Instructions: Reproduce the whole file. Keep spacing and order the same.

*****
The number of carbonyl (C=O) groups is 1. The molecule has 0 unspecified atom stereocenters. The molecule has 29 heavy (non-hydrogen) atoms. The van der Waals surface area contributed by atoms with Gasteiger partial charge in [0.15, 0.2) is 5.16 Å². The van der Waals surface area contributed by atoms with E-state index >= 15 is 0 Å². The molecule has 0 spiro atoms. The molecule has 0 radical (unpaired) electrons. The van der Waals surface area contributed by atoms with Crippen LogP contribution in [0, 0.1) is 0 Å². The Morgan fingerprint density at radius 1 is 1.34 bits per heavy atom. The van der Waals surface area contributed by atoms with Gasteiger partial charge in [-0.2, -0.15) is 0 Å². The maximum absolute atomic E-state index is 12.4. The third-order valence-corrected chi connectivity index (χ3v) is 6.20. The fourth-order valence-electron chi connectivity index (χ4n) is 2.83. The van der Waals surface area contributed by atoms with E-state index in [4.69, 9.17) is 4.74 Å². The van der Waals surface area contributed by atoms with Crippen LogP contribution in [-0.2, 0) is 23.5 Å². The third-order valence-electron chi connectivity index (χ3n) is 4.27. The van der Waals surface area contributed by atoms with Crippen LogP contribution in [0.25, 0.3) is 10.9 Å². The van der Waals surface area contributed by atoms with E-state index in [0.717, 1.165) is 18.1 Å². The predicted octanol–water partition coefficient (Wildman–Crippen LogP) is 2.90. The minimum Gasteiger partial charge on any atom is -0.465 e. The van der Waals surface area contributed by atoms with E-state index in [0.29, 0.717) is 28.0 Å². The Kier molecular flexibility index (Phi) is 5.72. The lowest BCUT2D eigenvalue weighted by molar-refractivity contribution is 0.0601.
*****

The number of carbonyl (C=O) groups is 1. The molecule has 0 unspecified atom stereocenters. The molecule has 29 heavy (non-hydrogen) atoms. The van der Waals surface area contributed by atoms with Gasteiger partial charge in [0.15, 0.2) is 5.16 Å². The van der Waals surface area contributed by atoms with E-state index >= 15 is 0 Å². The molecule has 0 spiro atoms. The molecule has 0 radical (unpaired) electrons. The van der Waals surface area contributed by atoms with Crippen LogP contribution in [0, 0.1) is 0 Å². The Morgan fingerprint density at radius 1 is 1.34 bits per heavy atom. The van der Waals surface area contributed by atoms with Gasteiger partial charge in [-0.2, -0.15) is 0 Å². The maximum absolute atomic E-state index is 12.4. The third-order valence-corrected chi connectivity index (χ3v) is 6.20. The fourth-order valence-electron chi connectivity index (χ4n) is 2.83. The van der Waals surface area contributed by atoms with E-state index in [4.69, 9.17) is 4.74 Å². The van der Waals surface area contributed by atoms with Crippen LogP contribution in [-0.2, 0) is 23.5 Å². The third-order valence-electron chi connectivity index (χ3n) is 4.27. The van der Waals surface area contributed by atoms with Crippen LogP contribution in [0.25, 0.3) is 10.9 Å². The van der Waals surface area contributed by atoms with E-state index in [0.717, 1.165) is 18.1 Å². The predicted octanol–water partition coefficient (Wildman–Crippen LogP) is 2.90. The minimum Gasteiger partial charge on any atom is -0.465 e. The van der Waals surface area contributed by atoms with E-state index in [0.29, 0.717) is 28.0 Å². The Kier molecular flexibility index (Phi) is 5.72. The lowest BCUT2D eigenvalue weighted by molar-refractivity contribution is 0.0601.